- Scheduling and time allocated for midterm exams. In the case of midterm exams involving remote submission, instructors should include provisions in the scheduling to accommodate the time needed for submission and these arrangements should take into account students granted extended time due to disabilities.
- Alternative arrangements for midterm exams. Instructors should provide students with the option to take midterm exams during one or more alternative periods of commensurate duration within a 24-hour block of time that includes the regularly scheduled exam time. Instructors should consider such options to help address the needs of students in other time zones and to provide for students with uncertain internet connections or problematic home environments. If students are provided with this option, it must be made clear that they cannot select a time that creates a conflict with another scheduled class session or exam.
- Activities around Election Day. Instructors are strongly encouraged to avoid scheduling exams or having major assignments due on Election Day and the day following Election Day (November 3 and 4).
End-of-term assignments, final exams, and theses
- Scheduling end of semester assignments and exams. As stated in the Academic Calendar, the “last test date” (the Friday before the last week of classes) is December 4, 2020. Instructors are reminded that for both undergraduate and graduate subjects with final exams, there may be no assignments due and no tests held after the Last Test Date. For subjects that do not have a final exam, the deadline for any assignments due during the last week of classes is 10 p.m. EST on Wednesday, December 9, the last day of classes. In the case of graduate subjects with no final exam and no assignment due during the last week of classes, one test may be held during the last week of classes, before 10 p.m. EST on Wednesday, December 9.
- Final exams. Instructors are encouraged to de-emphasize high-stakes end-of-term methods of assessment such as final exams in fall semester subjects. In the event that a final exam is deemed necessary, then the following regulations apply. All final exams in full-term and H2 subjects must be remote exams of no more than three hours duration and must be held December 14 – 18 according to the schedule set by the registrar with the exception of the alternative scheduling described in (18) below. Any other exceptions must be approved by the chair of the faculty. The Registrar’s Office will coordinate conflict exams for cases where a student has two exams scheduled for the same time. Final exams can be “open book” or “closed book”. The choice of format must be announced and expectations must be clearly stated no later than the drop date (November 18, 2020).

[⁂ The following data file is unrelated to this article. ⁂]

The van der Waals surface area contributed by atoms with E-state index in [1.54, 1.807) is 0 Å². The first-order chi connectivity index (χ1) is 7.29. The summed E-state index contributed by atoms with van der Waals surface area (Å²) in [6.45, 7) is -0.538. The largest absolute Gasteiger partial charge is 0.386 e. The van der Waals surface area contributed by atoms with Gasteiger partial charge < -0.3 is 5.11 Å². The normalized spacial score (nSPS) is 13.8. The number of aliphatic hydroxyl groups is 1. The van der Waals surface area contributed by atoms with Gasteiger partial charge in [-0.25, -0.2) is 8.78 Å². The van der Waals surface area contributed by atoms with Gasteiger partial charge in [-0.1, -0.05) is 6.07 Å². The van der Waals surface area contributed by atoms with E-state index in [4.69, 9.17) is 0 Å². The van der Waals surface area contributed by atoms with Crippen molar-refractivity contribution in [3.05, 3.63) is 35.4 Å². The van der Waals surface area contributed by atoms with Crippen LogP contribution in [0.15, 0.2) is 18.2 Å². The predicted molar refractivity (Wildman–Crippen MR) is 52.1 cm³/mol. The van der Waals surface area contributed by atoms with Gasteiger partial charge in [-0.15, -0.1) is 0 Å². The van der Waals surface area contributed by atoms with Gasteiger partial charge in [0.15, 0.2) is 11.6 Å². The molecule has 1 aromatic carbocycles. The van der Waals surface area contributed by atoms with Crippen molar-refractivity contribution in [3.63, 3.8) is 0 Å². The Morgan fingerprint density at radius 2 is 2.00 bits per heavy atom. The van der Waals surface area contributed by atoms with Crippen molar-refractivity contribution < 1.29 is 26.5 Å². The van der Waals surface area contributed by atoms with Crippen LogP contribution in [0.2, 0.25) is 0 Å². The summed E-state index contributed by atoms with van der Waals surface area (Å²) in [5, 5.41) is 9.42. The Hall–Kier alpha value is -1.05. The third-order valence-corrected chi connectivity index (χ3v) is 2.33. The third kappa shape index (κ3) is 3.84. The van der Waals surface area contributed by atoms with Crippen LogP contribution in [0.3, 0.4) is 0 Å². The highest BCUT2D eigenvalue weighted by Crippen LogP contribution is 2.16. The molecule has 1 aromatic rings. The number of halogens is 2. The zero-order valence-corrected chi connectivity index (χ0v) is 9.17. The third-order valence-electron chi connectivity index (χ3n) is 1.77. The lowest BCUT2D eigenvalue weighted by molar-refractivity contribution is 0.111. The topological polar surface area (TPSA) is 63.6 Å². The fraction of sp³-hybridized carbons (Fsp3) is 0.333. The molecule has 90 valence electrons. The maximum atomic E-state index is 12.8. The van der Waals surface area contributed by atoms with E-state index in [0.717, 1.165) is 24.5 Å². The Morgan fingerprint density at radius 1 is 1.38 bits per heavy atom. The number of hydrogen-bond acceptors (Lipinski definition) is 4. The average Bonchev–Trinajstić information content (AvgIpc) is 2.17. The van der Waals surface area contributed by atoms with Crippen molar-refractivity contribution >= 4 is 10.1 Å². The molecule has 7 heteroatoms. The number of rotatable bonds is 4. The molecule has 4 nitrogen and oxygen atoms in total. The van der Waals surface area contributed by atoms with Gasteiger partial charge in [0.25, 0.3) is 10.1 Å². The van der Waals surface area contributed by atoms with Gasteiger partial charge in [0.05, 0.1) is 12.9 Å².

- Scheduling of final exams. Instructors should provide students with the option to take the final exam during one or more alternative periods of commensurate duration within a 24-hour block of time that includes the regularly scheduled final exam time. Instructors should consider such options to help address the needs of students in other time zones and to provide for students with uncertain internet connections or problematic home environments. In order to apply for an alternative exam time, students must contact the instructor no later than 5 p.m. one week prior to the day of the regularly scheduled final exam.
- Thesis defenses and submission. Thesis and dissertation defenses should be conducted remotely. The dates for thesis submission as stated in the academic calendar will remain the same. However, students must submit an electronic copy rather than a hardcopy to the Libraries. Details of this submission process will be coordinated by the Libraries. As usual, individual departments will inform students of the departmental schedule for submission and approval of theses.
Academic Policy and Regulations Team
- Rick Danheiser, Chair of the Faculty and Chair of APART (Science, Chemistry)
- Arthur Bahr, Chair of CUP (SHASS, Literature)
- Rebecca Black, Graduate Student Member of FPC
- Duane Boning, Associate Chair of the Faculty (Engineering, EECS)
- Mary Callahan, Registrar
- Michael Cusumano, Deputy Dean of the Sloan School (Sloan)
- Daniel Frey, Recent Former Chair of CGP (Engineering, MechE)
- Martha Gray, Chair of CGP (Engineering, EECS, IMES)
- Kelvin Green II, Undergraduate Student Member of FPC, UA Assistant Officer on Diversity
- Jeremiah Johnson, Chair of CAP (Science, Chemistry)
- Tami Kaplan, Faculty Governance Administrator
- Anne McCants (SHASS, History, Director of Concourse)
- William Minicozzi, Chair of CoC, Associate Head of Math (Science)
- Kristala Prather, Recent Former Chair of CAP, Executive Officer of ChemE (Engineering)
- Krishna Rajagopal, Dean for Digital Learning (Science, Physics)
- Janet Rankin, Director of the MIT Teaching and Learning Lab
- David Singer, Secretary of the Faculty, Head of Political Science (SHASS)
- Larry Vale, Associate Dean of SA+P (DUSP)
- Ian Waitz, Vice Chancellor (Engineering, AeroAstro)